The holy month of Ramzan is a celebrated event that is observed across the Muslim world and beyond. Every year, people all over the world fast throughout the day, and enjoy the blessings that Ramzan has to offer, both on a material and spiritual level. This year, ROZEE.PK took the opportunity to ask professionals of their opinions on how organizations should shuffle their work timings in Ramzan to maximize both productivity and personal commitments. Here’s what some of our contributors had to say:


Even though the month of Ramazan is perceived to be quite strenuous and backbreaking; with nothing to munch on, sip, or any shape or form of an “interval” one would take other wise, I strongly feel what I’m saying is too cliched. Honestly, if you think about it, Ramazan is a personal state of mind. Every individual should decide how he or she will treat it. It really isn’t the end of the world and should not be made as one. Similarly, organizations mustn’t use the excuse of “Ramazan” to defend their inefficiency. Best is to start the day as early as possible in the morning and finish off by noon or perhaps 2 pm max. That way, employees start their work day afresh in the morning and finish off early afternoon. They get time to pray, catch up on their sleep a little, socialize, basically do whatever they want to do with the rest of their day, evening and night.

Amna Saleem
Women’s Own Magazine


“Ramzan is a month of endless blessings, and the Almighty’s bounties are bestowed upon every Muslim. Thus, people generally indulge in more religious activities, and therefore, a little more time is required by individuals to attend to such obligations. Hence, in my opinion, organizations should strike a balance by offering flexible hours with a set of core hours so every individual can adjust their timings accordingly. Some people prefer coming earlier in the day, and some later; hence, this formula could suit all with, let’s say, 4-hours fixed in the day, and the rest can be built around these four morning or afternoon hours to meet the minimum number of hours/week requirement of the organization.”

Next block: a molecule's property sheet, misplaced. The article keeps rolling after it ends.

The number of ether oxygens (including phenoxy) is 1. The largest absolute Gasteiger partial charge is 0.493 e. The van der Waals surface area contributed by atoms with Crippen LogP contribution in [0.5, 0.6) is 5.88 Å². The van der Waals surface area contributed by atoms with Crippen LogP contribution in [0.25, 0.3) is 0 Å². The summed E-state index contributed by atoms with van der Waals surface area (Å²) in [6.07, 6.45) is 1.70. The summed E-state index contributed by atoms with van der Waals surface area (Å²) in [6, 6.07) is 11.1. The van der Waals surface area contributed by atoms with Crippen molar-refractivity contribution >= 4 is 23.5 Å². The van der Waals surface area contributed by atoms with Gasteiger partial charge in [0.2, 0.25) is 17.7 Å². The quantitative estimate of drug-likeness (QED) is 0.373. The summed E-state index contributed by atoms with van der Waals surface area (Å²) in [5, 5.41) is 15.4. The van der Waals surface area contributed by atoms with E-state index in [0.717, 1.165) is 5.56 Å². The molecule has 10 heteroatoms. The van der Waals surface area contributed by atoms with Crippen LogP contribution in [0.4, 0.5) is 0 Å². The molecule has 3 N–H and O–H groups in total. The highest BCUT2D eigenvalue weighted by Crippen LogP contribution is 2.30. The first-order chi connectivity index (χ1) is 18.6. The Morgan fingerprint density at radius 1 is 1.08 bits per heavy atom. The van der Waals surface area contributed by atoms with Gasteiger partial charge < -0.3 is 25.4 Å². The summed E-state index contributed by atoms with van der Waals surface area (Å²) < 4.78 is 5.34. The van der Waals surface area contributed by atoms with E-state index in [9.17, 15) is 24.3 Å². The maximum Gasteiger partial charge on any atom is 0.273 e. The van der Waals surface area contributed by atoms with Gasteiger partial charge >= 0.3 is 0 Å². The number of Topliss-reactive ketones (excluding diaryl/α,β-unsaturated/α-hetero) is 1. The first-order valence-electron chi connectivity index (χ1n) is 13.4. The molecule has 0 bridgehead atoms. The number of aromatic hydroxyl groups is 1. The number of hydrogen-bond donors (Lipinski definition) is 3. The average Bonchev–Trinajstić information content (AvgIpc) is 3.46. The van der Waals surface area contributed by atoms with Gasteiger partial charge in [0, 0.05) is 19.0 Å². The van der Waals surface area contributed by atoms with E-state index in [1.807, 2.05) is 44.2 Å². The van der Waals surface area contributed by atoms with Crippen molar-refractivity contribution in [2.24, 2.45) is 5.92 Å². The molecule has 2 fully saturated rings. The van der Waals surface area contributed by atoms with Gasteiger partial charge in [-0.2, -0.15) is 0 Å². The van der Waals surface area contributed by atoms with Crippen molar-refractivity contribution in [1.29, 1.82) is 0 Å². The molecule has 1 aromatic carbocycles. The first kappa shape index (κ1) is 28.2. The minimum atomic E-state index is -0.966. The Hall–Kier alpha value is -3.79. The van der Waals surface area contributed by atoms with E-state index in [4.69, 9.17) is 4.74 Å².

Asad Rizvi

Asad Rizvi
Executive Director
Adcom Leo Burnett
Islamabad – Pakistan


“They [the organization] should definitely reduce work hours. They can consider letting employees work from home for, say 5 or 10 working days during that month (but make sure employees actually do work from home). They can consider keeping flexible work hours – for example, in the UAE, work hours are reduced to 9:00AM-to-3:00PM… my company allows us to come and leave anytime, provided we complete 6 mandatory hours of work… so sometimes I go in at 11AM and leave at 5PM…

Other than this, I don’t feel Ramzan should become a big deal, because the whole concept in religion is to go about your usual routine, yet practice self-control…”

Sakina Mannan

Sakina Mannan 


 “Personally I have been following Ramzan regularly in London for the past 8 years now. According to my contract, I am required to work 8 hours/week. During the holy month of Ramzan, I do not take lunch breaks, so in lieu of that, I finish an hour early. My production and efficiency hasn’t been effected. In fact, weekdays are easier, as one stays busy, as compared to weekends. So unless the job requires physical strenuous labour, I don’t think there is a need for the organization to shuffle timings.”

Nadir Khan

Nadir Khan
Lead Software Engineer
EF Education First
London – UK

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